The fact that Millennials are more peer-oriented may be a contributing factor to the premium that these workers place on their workplace culture. For our purposes, an organization culture can be defined as "the specific collection of values and norms that are shared by people and groups in an organization and that control the way they interact with each other and with stakeholders outside the organization. This definition continues to explain organizational values as beliefs and ideas about what kinds of goals members of an organization should pursue and ideas about the appropriate kinds or standards of behavior organizational members should use to achieve these goals.

From organizational values develop organizational norms, guidelines or expectations that prescribe appropriate kinds of behavior by employees in particular situations and control the behavior of organizational members towards one another.”[1] The organizational values and culture we reference have trust as a foundational element and key organizational citizenship behavior.

A 2007 episode of the American news magazine 60 Minutes entitled The Age of The Millennials proposed that members of this generation are exceptionally tech-savvy, are especially tuned to their own value in the job market, have limited loyalty to any particular employer, and insist on working in a stimulating job environment. However, these are simply characteristics and attitudes that were previously attributed to Generation X in works such as in the 1999 article "The Hunter-Gatherers of the Knowledge Economy: The Anthropology of Today's Cyberforagers" by David Berreby, so we ask ourselves if these behaviors might be consequences of modern culture or of the modern economy rather than qualities of a particular generation.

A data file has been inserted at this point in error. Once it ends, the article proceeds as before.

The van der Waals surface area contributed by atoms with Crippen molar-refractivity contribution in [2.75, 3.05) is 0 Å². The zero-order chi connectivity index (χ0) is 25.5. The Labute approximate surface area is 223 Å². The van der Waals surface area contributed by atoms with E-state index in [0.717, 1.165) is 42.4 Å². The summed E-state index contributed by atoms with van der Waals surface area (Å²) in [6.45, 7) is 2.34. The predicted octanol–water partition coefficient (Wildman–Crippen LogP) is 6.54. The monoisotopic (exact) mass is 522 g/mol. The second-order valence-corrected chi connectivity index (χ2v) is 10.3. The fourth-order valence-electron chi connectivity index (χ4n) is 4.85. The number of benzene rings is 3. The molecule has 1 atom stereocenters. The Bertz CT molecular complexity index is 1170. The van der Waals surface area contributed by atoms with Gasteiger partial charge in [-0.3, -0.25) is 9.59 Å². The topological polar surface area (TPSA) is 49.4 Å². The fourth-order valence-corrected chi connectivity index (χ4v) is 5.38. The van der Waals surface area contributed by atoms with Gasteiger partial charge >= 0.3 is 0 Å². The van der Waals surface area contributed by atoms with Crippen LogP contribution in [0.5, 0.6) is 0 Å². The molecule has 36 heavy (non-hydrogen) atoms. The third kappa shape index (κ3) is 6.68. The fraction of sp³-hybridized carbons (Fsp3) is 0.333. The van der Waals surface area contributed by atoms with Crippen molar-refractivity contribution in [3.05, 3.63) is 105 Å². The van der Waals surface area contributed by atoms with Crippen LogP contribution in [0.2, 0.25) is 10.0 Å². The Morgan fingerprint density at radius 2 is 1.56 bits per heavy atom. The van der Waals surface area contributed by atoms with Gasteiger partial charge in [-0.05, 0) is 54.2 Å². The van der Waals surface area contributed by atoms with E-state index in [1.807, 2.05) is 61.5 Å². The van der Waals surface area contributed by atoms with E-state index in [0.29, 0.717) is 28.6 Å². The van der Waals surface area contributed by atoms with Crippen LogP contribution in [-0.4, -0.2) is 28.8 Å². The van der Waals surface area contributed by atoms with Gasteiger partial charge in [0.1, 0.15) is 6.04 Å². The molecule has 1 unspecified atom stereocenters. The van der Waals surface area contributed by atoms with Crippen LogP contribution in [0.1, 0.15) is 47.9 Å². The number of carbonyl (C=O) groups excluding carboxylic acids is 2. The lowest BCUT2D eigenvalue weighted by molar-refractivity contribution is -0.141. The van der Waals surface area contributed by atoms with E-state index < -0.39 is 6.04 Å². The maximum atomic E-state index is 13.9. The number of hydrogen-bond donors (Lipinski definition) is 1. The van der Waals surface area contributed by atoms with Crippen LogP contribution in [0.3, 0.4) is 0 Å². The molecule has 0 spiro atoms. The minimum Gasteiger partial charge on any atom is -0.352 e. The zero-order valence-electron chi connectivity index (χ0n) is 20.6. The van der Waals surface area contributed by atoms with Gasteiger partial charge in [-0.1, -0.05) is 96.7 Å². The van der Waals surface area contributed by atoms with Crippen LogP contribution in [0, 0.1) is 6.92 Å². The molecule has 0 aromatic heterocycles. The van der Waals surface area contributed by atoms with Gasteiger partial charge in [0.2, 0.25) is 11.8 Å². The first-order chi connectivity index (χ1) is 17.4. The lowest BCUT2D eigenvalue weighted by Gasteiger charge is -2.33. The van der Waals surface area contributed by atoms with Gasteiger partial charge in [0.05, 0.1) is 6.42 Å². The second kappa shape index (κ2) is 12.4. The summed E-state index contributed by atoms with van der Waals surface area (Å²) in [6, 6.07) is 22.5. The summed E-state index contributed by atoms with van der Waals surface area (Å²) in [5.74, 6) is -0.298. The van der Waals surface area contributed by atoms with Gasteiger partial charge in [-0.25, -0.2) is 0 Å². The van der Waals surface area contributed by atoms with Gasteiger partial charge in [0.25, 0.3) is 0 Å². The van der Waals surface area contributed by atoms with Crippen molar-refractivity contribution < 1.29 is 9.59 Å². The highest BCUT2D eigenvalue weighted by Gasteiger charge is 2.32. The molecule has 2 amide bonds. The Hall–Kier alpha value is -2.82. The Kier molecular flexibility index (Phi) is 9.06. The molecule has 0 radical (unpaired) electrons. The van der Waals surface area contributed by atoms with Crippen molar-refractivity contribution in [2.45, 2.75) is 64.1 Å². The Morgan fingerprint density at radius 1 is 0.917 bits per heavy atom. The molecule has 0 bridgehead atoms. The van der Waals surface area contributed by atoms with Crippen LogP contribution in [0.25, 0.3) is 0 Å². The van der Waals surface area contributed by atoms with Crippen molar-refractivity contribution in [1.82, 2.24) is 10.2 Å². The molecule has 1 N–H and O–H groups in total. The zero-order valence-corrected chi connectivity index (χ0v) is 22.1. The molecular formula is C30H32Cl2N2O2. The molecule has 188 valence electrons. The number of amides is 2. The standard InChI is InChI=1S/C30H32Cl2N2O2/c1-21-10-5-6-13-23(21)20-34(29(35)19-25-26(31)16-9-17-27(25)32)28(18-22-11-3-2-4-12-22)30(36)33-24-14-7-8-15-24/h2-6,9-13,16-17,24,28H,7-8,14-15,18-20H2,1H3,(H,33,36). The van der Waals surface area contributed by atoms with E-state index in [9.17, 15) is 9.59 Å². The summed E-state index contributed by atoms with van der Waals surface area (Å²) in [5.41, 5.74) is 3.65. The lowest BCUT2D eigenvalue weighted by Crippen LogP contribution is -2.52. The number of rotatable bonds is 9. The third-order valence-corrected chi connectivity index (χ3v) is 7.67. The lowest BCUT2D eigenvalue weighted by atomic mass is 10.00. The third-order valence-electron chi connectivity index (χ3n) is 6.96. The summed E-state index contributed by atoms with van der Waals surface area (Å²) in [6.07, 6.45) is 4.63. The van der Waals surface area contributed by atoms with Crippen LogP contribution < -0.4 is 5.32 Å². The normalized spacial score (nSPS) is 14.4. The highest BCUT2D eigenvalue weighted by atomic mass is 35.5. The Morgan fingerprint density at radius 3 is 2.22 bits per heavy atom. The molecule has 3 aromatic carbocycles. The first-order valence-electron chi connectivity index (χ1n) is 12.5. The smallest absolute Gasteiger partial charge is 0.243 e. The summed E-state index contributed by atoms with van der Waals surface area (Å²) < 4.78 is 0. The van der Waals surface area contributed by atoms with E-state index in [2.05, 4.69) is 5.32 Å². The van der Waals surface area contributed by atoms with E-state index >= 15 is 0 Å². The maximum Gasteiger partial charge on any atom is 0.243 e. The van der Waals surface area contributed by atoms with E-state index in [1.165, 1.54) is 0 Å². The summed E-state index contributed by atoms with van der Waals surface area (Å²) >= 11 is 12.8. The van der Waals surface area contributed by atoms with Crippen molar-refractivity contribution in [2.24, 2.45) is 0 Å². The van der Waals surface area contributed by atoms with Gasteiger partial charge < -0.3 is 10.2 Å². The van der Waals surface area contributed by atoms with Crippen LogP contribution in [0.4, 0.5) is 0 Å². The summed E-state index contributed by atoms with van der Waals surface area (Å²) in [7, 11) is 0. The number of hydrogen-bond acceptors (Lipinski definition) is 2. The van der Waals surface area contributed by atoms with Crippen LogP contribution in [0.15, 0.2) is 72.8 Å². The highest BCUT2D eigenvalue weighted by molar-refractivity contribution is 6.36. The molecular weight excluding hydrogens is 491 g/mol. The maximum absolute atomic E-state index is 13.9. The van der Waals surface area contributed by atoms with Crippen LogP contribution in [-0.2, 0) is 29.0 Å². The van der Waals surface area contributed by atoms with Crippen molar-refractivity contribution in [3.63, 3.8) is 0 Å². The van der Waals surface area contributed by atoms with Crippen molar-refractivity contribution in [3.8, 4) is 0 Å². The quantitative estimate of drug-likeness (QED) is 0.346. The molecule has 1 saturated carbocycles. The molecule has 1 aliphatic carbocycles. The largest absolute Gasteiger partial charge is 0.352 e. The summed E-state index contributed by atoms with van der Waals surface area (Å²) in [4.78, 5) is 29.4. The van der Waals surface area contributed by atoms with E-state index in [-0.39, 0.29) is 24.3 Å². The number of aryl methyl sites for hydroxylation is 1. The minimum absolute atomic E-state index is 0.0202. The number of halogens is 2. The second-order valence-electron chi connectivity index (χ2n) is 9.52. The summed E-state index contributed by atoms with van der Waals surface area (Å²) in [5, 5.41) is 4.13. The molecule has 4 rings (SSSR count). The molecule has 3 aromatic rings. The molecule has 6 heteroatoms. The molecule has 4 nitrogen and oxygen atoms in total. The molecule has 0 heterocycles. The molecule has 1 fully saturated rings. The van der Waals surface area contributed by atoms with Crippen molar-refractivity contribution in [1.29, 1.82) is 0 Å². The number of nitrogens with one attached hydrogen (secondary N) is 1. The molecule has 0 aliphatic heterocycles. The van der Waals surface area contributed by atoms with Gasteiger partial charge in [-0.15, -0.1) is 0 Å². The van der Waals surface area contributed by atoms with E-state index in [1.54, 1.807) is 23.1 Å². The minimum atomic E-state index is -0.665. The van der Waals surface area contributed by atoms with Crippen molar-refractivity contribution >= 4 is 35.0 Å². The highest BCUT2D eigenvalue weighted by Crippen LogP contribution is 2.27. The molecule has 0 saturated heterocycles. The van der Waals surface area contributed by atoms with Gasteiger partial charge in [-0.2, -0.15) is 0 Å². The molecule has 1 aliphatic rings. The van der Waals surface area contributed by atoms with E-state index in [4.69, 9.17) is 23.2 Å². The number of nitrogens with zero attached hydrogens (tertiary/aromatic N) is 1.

We also have to ask ourselves….are we oversimplifying what we see? Are the complacency, low morale and overall dissatisfaction voiced by workers a function of age, generation or a reflection of the state of leadership? Many studies have been done that suggest overall worker morale and job satisfaction are low, and one wonders if this is reflected in low worker productivity. If this is true, could improvements to trust and the basic elements of an organizational culture, result in improved worker satisfaction and higher productivity? Would the ‘bottom line’ improve in a measureable way, if a key element of an organizations culture - trust... was a focus for management behavior and leadership? Simply put, in a trusting environment, can you reduce cost, be more productive and become more profitable?

It would be easy to explain the ‘disconnection’ between workers and their managers as a function of a new class of workers, highly educated/skilled, game centric, whose iPods, MP3, PDA habits defy the email based communication style of their managers. Certainly worth studying, but it may mask the underlying issue plaguing corporations and manifest in low productivity in a struggling economy (a perfect storm).

A fundamental premise for our experiment (42Projects) is grounded in trust as a significant element of organization culture than can influence how workers perceive their work environment and behave/perform within it. We believe it may be less about the ‘gap’ and more about the evidence of trust in the workplace.

[1] Charles W. L Hill, and Gareth R. Jones, (2001) Strategic Management. Houghton Mifflin